By Autumn Henry
One question I am repeatedly asked is, “Do I need a _____?” Insert any number of skincare devices, tools, toys, etc. My simple answer is often “No” unless you are devoted to a multi-step skincare ritual, regularly sanitize your contraptions, and have ample storage room for all your skin gadgets. Most consumers I know who get excited about the latest greatest facial apparatus, will purchase and use their new prized possession for a few weeks and then inevitably get bored with it or “put it away” forever -- regardless of whether they truly love the device or not. Even I, a professional product junkie, do this with the few face gizmos I own.
I am not anti-appliance, but I feel obligated to educate my clients and manage expectations as if I were talking to my BFF. I want to have as little blame in buyers’ remorse as possible and most importantly, I want people to see results while enjoying their routine. Enjoying a routine means that folks will actually maintain and improve their results and the cycle will continue.
That being said, here are a few of my top picks for facial tools for my fellow product junkies:
Beyond a basic skincare ritual (cleansing, nourishing, protecting) I recommend using a silicone cleansing brush like the Foreo. It’s easier to sanitize between uses compared to the ever-popular Clarisonic bristled brushes. I also find the silicone to be much gentler on my mild rosacea while still allowing me the occasional deep clean in the nooks and crannies of my face. I love the added bonus of vibration which aids in lymphatic drainage -- use outward and downward strokes at the end of a cleanse to give the lymph a final exit.
LED light therapy, usually red or blue, can be difficult for people to understand and trust because it is a completely non-invasive treatment. However, there’s a reason it continues to grow in popularity for home use -- it produces real results and quickly. I mostly use my red light which sends the skin into “youth” mode regarding collagen and elastin production. The light wave dramatically energizes the dermis layer promoting skin that not only looks, but actually is healthier. Blue light works wonders to treat and prevent breakouts by controlling the anaerobic bacteria under the surface of the skin. Both lights are also very anti-inflammatory. I went the affordable route and own the Pulsaderm model but if I were to spring for another option, I would purchase a CellumaPro for its versatility in treating other body parts.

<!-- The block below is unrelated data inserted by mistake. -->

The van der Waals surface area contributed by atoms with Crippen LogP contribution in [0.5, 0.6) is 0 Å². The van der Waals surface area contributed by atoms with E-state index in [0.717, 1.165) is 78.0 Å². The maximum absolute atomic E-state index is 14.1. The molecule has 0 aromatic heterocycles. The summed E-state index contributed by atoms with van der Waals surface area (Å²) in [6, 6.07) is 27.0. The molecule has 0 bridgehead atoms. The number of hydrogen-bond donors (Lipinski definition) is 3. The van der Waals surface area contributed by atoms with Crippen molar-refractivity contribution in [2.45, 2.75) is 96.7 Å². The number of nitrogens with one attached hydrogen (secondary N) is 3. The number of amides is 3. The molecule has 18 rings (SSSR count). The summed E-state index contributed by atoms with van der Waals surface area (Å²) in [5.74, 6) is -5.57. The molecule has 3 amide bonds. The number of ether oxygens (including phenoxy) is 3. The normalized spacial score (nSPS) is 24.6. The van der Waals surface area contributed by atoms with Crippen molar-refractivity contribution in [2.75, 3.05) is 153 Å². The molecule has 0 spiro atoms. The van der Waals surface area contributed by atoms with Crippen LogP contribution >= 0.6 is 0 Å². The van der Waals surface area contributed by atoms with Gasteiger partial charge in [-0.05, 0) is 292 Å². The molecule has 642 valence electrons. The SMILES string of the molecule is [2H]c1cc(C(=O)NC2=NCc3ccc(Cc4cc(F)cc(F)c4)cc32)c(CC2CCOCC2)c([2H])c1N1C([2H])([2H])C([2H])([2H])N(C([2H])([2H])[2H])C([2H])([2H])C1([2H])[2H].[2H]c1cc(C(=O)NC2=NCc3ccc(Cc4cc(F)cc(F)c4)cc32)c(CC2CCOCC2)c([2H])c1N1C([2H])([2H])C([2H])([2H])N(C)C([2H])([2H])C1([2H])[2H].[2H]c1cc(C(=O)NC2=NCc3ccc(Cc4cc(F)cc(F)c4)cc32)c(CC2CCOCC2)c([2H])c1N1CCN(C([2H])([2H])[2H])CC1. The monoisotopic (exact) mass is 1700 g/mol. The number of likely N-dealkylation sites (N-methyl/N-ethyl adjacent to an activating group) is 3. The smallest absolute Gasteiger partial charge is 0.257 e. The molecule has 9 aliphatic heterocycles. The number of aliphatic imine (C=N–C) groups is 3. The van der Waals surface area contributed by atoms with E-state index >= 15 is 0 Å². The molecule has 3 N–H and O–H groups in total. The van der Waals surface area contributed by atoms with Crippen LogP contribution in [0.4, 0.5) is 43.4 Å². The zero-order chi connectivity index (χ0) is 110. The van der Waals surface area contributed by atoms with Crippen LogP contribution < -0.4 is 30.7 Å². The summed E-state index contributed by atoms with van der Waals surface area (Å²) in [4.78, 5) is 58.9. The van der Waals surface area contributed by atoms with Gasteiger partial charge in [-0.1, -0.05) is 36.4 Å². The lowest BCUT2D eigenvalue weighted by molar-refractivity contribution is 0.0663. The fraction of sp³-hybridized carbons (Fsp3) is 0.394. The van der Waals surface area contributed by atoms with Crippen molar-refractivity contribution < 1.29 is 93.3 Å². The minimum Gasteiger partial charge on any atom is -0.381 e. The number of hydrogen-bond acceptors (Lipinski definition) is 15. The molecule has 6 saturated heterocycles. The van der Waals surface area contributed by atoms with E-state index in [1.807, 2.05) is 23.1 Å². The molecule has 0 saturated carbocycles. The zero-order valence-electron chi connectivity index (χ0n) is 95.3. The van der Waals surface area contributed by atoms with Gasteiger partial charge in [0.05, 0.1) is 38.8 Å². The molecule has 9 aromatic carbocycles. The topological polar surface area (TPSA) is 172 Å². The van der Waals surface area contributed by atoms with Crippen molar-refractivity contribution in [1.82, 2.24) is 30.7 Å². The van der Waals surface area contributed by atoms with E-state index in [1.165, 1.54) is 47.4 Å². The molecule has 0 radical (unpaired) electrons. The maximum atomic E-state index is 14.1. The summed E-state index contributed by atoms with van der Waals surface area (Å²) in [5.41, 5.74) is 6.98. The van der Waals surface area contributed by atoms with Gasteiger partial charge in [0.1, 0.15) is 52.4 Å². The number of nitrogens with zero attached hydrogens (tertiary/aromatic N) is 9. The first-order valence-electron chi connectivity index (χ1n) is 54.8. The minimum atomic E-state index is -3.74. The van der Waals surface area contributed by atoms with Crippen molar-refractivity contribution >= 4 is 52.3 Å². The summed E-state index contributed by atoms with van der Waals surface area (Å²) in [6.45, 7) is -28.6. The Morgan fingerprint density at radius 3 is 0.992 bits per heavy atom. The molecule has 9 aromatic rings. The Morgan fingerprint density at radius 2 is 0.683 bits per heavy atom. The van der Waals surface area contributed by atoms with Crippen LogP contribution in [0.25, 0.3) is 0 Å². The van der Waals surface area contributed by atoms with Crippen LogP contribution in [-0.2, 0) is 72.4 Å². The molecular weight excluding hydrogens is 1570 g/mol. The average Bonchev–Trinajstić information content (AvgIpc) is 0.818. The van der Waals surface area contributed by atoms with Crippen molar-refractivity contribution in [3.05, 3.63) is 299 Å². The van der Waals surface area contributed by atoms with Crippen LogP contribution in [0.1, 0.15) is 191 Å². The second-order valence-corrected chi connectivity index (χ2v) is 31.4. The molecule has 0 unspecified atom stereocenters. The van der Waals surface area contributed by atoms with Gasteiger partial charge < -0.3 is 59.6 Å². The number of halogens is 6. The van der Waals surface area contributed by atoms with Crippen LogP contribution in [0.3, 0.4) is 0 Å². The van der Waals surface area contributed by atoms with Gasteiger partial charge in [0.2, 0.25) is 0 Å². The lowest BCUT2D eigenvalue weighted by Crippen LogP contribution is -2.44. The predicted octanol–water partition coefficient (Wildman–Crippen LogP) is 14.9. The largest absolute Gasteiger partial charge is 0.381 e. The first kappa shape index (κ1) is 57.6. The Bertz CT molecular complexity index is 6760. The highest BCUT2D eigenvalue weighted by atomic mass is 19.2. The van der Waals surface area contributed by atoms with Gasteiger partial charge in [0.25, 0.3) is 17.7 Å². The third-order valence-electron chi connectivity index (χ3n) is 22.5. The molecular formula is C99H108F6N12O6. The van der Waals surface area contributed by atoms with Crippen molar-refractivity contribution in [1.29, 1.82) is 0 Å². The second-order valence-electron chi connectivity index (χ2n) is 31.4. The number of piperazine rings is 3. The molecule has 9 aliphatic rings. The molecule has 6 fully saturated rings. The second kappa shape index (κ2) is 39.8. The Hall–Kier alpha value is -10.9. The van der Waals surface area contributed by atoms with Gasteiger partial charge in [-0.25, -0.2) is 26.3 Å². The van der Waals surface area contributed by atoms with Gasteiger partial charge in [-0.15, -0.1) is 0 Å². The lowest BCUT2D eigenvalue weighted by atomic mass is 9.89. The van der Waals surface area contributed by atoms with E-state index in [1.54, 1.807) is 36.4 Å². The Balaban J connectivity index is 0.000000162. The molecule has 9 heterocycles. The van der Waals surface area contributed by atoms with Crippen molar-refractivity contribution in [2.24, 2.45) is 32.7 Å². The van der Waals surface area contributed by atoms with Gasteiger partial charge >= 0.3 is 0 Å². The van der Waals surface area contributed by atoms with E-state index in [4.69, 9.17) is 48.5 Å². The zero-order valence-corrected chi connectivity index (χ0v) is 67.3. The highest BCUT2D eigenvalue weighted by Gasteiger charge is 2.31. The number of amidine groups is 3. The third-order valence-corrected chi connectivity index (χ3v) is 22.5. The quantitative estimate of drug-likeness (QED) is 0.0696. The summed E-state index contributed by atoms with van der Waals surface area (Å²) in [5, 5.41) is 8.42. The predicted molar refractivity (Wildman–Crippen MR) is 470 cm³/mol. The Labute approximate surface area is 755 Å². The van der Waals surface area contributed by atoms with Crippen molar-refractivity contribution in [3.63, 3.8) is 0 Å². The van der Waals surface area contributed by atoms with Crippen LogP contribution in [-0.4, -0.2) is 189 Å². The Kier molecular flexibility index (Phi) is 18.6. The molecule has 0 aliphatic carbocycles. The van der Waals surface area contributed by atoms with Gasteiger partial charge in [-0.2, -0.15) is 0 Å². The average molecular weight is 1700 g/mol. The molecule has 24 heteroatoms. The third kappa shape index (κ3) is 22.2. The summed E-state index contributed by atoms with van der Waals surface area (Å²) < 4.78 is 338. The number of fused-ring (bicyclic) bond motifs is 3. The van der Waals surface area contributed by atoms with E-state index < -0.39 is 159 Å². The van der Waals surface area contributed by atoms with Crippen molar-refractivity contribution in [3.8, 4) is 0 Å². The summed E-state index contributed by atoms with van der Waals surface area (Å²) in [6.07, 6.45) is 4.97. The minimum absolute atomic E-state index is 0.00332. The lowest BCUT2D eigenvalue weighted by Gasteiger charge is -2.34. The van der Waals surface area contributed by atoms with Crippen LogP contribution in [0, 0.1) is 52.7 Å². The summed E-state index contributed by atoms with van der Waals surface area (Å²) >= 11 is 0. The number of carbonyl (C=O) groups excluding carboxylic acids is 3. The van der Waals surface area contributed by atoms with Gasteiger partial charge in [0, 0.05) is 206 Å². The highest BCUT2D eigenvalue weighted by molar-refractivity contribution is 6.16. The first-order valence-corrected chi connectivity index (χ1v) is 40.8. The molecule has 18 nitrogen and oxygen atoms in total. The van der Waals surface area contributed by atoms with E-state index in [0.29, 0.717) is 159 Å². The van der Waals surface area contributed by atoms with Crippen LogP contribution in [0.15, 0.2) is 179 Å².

Lately, I’ve been bombarded with questions regarding skin rolling stones made of jade, rose quartz, or some other stone. My take on this trend is that, firstly, the devices are pretty and elegant-looking, making them special. Secondly, they’re often made with semi-precious stones which are mystical, “clean beauty” centered, and literally cool. The act of rolling a cold stone across your face means elongating the time spent on your routine which counts for something. It cools the skin thereby soothing inflammation. Directions for use typically indicate a pattern that follows the natural lymphatic drainage system in an effort to detox and depuff the face -- a traditional Chinese technique called gua sha. I do recommend having a facialist drag magical stones across your face before continuing your own practice as part of your home care.
Autumn Henry was born in Missouri, raised a Navy Brat and now calls Brooklyn home. Her career in esthetics was born out of a desire to perform humane Brazilian Waxing but quickly graduated into a full fledged career that focuses on holistic skin care and healing of the individual. Autumn is a fierce advocate for "graceful aging" vs "anti-aging" in a culture obsessed with unrealistic beauty standards. Follow her on Instagram @missautumnhenry.